‘Dependent on them’: 911 dispatcher wonders how Lumen can prevent another statewide outage

Westcom Emergency Communications moved into the City of West Des Moines public safety facility in 2009.

By Addison Lathers, Des Moines Register

An emergency service provider in West Des Moines said the statewide telecommunications outage Thursday that impacted internet and landline phones services was unavoidable — and they might not be able to prevent it from happening again.

“This was upstream, above all of us,” said Udell F. Mentola, spokesperson for the Westcom Dispatch Center, which dispatches police, fire and emergency medical services for the cities of Clive, Norwalk, Urbandale, Waukee, West Des Moines and Windsor Heights. 


The outage, caused by an internal water pipe break at a Lumen Technologies and CenturyLink facility at 604 Ninth St. in Des Moines, was widespread, affecting work-from-home employees, bank ATMs and restaurant credit card machines from Davenport to Des Moines. Residents were unable to make calls to 911 and area hospitals from their landline phones and several cities were unable to receive calls.

In Des Moines, phones went down at 5 a.m. Thursday and weren’t fully restored until before 4 p.m. Friday, according to a statement from the city.

Mentola said the dispatch center does have safety measures in place in case of a service outage. The problem was, he explained, Lumen’s issue superseded those safeguards.


“They took down the whole state all because everything is housed in one building,” he added, “which prevented all of our alternative plans to be used. There was no broadband. No landlines. When the broadband went out, of course all the Voice over Internet Protocol (VoIP) phones were taken out.”

A spokesperson from the Iowa Communications Network, a state agency that operates a fiber optic broadband network for Iowa’s government, health care, education and public safety sectors, declined to discuss Lumen’s outage, stating that he “didn’t want to comment on someone else’s network and their facilities.”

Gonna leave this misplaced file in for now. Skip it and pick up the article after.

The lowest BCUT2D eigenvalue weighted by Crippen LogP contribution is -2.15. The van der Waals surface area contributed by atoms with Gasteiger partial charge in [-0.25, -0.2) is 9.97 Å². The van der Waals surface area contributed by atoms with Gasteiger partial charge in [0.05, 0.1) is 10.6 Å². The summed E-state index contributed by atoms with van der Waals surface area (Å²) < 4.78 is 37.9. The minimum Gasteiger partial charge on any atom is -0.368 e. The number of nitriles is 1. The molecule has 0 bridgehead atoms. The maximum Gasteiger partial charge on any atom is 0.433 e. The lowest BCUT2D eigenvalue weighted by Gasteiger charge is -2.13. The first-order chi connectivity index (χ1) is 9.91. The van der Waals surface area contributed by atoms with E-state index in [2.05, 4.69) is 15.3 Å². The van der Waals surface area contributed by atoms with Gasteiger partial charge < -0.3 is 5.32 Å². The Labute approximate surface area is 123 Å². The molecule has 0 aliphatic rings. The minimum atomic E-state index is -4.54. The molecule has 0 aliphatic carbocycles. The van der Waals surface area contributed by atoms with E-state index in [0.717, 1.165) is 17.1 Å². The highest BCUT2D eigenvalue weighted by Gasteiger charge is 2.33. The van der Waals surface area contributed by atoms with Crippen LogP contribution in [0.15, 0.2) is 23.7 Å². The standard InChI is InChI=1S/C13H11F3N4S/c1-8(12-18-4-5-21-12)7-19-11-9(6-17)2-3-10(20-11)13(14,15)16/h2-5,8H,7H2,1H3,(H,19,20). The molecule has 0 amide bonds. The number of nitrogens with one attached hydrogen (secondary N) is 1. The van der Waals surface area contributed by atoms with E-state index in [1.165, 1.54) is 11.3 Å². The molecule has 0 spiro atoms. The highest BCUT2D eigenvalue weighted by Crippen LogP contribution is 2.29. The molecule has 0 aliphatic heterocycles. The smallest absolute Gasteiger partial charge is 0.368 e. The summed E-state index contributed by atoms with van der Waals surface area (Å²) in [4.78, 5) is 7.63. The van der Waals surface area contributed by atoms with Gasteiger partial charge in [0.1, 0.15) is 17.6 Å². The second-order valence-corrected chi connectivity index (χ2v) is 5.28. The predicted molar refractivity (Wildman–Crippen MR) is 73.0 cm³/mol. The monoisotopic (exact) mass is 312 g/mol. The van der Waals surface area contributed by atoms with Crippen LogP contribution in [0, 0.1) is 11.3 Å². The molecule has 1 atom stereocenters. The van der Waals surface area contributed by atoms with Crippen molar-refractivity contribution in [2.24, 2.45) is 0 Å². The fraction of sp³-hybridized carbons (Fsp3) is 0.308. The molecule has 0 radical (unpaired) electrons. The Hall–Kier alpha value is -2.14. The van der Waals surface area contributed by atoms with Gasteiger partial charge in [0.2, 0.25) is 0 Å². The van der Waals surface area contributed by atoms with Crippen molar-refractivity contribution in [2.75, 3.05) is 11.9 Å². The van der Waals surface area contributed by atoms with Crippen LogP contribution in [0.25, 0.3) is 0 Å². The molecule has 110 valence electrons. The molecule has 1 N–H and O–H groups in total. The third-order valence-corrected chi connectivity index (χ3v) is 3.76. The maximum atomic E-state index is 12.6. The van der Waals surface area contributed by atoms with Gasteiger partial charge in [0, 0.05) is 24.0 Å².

In 2015, ICN added CenturyLink services to its own offerings, allowing government users to purchase CenturyLink’s products and data networking packages.

Mentola maintains that Westcom still had landline connectivity though backup phone lines that don’t use Lumen. Dispatchers could take inbound calls and make outbound calls, but only if the receiver could receive them. As of Friday morning, Westcom still couldn’t reach the Des Moines Police Department.


The dispatch center plans to conduct an internal review with Des Moines and Polk County to determine how to better respond if a widespread outage occurs again.

The real question, Mentola said, is how Lumen plans to move forward.

“We’re dependent on them. I can’t put in my own telephone lines,” Mentola said.

Lumen has similar outages throughout Midwest

Lumen Technologies is a Louisiana-based telecommunications company that emerged from an effort to rebrand CenturyLink in 2020. CenturyLink remained in name as Lumen’s recognizable brand for residential and small business internet customers.

Lumen Global Issues Director Mark Molzen did not respond to inquiries from the Des Moines Register on Friday regarding the electrical issues that occurred at the company’s Des Moines site or whether Lumen would be taking any action to ensure a statewide telecommunications outage wouldn’t happen again.

“Our techs worked through challenging circumstances, identified the issue and have worked throughout the past two nights to fix it as quickly as possible,” he said in a prepared statement Friday morning.

In April, an outage occurred in Nevada, South Dakota and Nebraska that lasted for at least two hours. Hundreds of calls for emergency services were affected. Molzen told the Argus Leader that the states experienced an outage due to a third-party company installing a light pole in in Kansas City, Missouri, and said it was “unrelated to our services.”

But the outage wasn’t a lone event. The Siouxland Proud reported that service was disrupted in southeastern South Dakota in January, leaving customers in Lincoln, Union, Miner and Minnehaha counties unable to call 911 with a landline for hours. Landlines in South Dakota also were not able to make or receive local phone calls to or from other Lumen areas. And last year, the Nebraska Examiner reported that Lumen claimed two separate fiber optic lines had been accidentally cut in Minneapolis and in Omaha, which blocked calls from being received by more than half of Nebraska’s 911 centers for about 10 hours.

David Sankey, the 911 director for the Nebraska Public Service Commission, told the Nebraska Examiner that Lumen should double up on infrastructure that supports calls for emergency services, ensuring backups in case of outages.

“We know fiber optic lines are going to get cut (sometimes),” he said. “We need these systems to be as redundant and robust as possible.”

Addison Lathers covers growth and development for the Des Moines metro. Reach her at 608-931-1761 or [email protected], and follow her on X at @addisonlathers.

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